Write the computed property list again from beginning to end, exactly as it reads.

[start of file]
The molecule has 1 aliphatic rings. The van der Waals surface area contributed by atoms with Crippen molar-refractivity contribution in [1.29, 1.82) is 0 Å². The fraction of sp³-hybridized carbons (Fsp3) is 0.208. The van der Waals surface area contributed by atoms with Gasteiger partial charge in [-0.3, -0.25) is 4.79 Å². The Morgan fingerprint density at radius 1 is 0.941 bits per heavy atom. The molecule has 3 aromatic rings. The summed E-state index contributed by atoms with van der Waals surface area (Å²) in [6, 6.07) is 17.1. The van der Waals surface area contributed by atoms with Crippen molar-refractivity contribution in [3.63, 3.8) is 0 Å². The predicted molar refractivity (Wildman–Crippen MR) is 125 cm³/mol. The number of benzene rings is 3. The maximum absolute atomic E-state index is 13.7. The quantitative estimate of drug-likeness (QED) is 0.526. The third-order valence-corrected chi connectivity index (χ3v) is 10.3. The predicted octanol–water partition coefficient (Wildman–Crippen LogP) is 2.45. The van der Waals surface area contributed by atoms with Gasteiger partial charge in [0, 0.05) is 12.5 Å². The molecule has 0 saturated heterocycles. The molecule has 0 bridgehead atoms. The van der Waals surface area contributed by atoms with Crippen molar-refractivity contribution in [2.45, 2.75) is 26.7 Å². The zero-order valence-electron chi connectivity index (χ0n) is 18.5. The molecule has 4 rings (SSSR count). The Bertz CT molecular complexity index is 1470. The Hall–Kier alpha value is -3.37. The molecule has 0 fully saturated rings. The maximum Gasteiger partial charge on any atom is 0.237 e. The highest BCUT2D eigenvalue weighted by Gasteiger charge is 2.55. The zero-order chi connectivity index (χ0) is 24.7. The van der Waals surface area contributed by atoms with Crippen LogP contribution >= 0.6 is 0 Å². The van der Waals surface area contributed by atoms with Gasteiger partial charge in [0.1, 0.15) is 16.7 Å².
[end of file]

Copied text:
The molecule has 1 aliphatic rings. The van der Waals surface area contributed by atoms with Crippen molar-refractivity contribution in [1.29, 1.82) is 0 Å². The fraction of sp³-hybridized carbons (Fsp3) is 0.208. The van der Waals surface area contributed by atoms with Gasteiger partial charge in [-0.3, -0.25) is 4.79 Å². The Morgan fingerprint density at radius 1 is 0.941 bits per heavy atom. The molecule has 3 aromatic rings. The summed E-state index contributed by atoms with van der Waals surface area (Å²) in [6, 6.07) is 17.1. The van der Waals surface area contributed by atoms with Crippen molar-refractivity contribution in [3.63, 3.8) is 0 Å². The predicted molar refractivity (Wildman–Crippen MR) is 125 cm³/mol. The number of benzene rings is 3. The maximum absolute atomic E-state index is 13.7. The quantitative estimate of drug-likeness (QED) is 0.526. The third-order valence-corrected chi connectivity index (χ3v) is 10.3. The predicted octanol–water partition coefficient (Wildman–Crippen LogP) is 2.45. The van der Waals surface area contributed by atoms with Gasteiger partial charge in [0, 0.05) is 12.5 Å². The molecule has 0 saturated heterocycles. The molecule has 0 bridgehead atoms. The van der Waals surface area contributed by atoms with Crippen molar-refractivity contribution in [2.45, 2.75) is 26.7 Å². The zero-order valence-electron chi connectivity index (χ0n) is 18.5. The molecule has 4 rings (SSSR count). The Bertz CT molecular complexity index is 1470. The Hall–Kier alpha value is -3.37. The molecule has 0 fully saturated rings. The maximum Gasteiger partial charge on any atom is 0.237 e. The highest BCUT2D eigenvalue weighted by Gasteiger charge is 2.55. The zero-order chi connectivity index (χ0) is 24.7. The van der Waals surface area contributed by atoms with Crippen LogP contribution >= 0.6 is 0 Å². The van der Waals surface area contributed by atoms with Gasteiger partial charge in [0.1, 0.15) is 16.7 Å².